With this measuring tool in hand, I rolled out a pie crust using the 1/8″ wands and stacked paper on top of it until I could just barely feel a difference between the combined height of the pie dough and the sheets of paper and the 1/8″ thick pie wand. When I added the 7th sheet of paper, it changed which way my fingers felt the change in height. So I know my pie dough is slightly thicker than 3/32 inch.

And the pie came out great!

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Published:March 25, 2020

Baking

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Viewing 6 posts - 1 through 6 (of 6 total)
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  • #22342
    Mike Nolan
    Keymaster

    How do you measure the thickness of pie dough?

    [See the full post at: Measuring Pie Dough Thickness]

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    #22357
    BakerAunt
    Participant

    Interesting post, Mike. I roll most of my pie crusts (now oil not butter, sigh) to 1/8th inch thick, which seems to work well with fruit pies and my pumpkin pie. I use a set of wooden wands, which also come in handy for rolling out cracker dough. The rings on the end of rolling pins only work if it is a long pin or if rolling a rectangle.

    #22361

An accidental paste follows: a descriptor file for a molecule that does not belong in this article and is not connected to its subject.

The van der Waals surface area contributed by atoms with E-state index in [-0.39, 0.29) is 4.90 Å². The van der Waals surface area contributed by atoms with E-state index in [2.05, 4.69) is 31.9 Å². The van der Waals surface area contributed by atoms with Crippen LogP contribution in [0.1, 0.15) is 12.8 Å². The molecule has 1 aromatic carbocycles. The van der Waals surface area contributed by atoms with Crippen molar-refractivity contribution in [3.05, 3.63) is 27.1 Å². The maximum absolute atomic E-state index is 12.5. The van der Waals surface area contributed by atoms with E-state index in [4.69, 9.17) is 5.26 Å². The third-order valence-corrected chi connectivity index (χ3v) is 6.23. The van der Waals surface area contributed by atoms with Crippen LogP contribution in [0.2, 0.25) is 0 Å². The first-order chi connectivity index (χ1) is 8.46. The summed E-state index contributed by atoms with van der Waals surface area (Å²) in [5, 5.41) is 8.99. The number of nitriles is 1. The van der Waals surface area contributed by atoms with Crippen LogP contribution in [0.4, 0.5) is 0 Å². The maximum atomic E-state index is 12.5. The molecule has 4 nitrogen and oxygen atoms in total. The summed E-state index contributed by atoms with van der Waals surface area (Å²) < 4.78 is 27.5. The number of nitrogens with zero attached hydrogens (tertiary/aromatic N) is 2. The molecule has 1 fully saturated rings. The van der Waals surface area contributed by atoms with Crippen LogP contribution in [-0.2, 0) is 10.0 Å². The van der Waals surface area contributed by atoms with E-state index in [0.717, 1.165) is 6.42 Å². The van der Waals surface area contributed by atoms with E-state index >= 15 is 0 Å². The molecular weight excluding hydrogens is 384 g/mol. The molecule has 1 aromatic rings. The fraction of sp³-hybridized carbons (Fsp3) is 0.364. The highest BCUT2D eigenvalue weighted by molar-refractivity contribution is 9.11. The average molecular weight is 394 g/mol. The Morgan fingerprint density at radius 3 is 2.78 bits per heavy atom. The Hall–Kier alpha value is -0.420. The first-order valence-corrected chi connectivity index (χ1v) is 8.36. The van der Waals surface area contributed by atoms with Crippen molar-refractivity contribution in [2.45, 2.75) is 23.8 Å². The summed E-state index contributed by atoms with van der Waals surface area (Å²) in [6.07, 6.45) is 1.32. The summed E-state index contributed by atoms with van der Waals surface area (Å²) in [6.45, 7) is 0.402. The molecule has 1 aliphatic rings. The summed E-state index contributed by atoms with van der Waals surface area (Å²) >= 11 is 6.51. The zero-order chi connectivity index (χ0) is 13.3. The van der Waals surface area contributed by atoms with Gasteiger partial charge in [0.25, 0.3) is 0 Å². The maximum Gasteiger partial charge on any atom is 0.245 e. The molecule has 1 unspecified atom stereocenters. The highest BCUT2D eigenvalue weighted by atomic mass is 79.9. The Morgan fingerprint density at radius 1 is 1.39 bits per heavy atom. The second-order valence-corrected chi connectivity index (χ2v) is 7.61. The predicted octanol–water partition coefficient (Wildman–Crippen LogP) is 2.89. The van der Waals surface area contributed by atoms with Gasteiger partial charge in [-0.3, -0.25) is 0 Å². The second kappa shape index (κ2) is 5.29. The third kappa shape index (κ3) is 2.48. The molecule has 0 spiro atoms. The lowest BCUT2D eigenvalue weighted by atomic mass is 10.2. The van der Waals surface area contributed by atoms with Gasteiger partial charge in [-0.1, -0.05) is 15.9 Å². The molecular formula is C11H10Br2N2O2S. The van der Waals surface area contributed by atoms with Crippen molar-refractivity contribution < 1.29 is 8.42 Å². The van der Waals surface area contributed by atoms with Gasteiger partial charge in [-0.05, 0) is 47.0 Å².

Mike Nolan
    Keymaster

    The rolling pin I use the most is 20 inches long and 2 inches in diameter, with no handles. I have another than is 19 inches long and 1.75 inches in diameter. I’ve got an even smaller diameter one, basically just a dowel, that I use for things like making a fendu.

    Some years back I took an evening class in making dim sum (dumplings), we used a small rolling pin that was only about 6 inches long and less than an inch in diameter.

    I’ve looked for the wooden pastry wands, but nobody seems to have them any more.

    #22366
    BakerAunt
    Participant

    My rolling pin collection is stored in a wooden wine holder ($2 at local thrift shop), but I mostly use a long one that came with the dobard (spelling?) that I bought from KAF, which didn’t work all that well. It is a wooden square with ends that screw around the frame. It allows for opening it up and moving the interior the correct thickness; the rim are where one rolls. However, it was not really large enough for deep dish pie crust, and not so useful for cookie dough because of the small area. It sits unused, but the pin, 20 1/4 inches long and 1-inch wide is a prized, because very useful, possession.

    I have a small pin that came with a ravioli pan. I’ve never used the pan, but that little pin is great for rolling out flatbreads.

    #22368
    Mike Nolan
    Keymaster

    I also use a wine rack for storing rolling pins, one I bought at Ikea. When I was in Pittsburgh a year ago I found a 22×22 plastic mat for rolling out pizzas, it has circles up to 20 inches in diameter. I just leave it on the counter in the baking area these days. I wipe it clean before and after each use.

    #22376
    BakerAunt
    Participant

    Mike–I got the wine rack as rolling pin storage idea from you!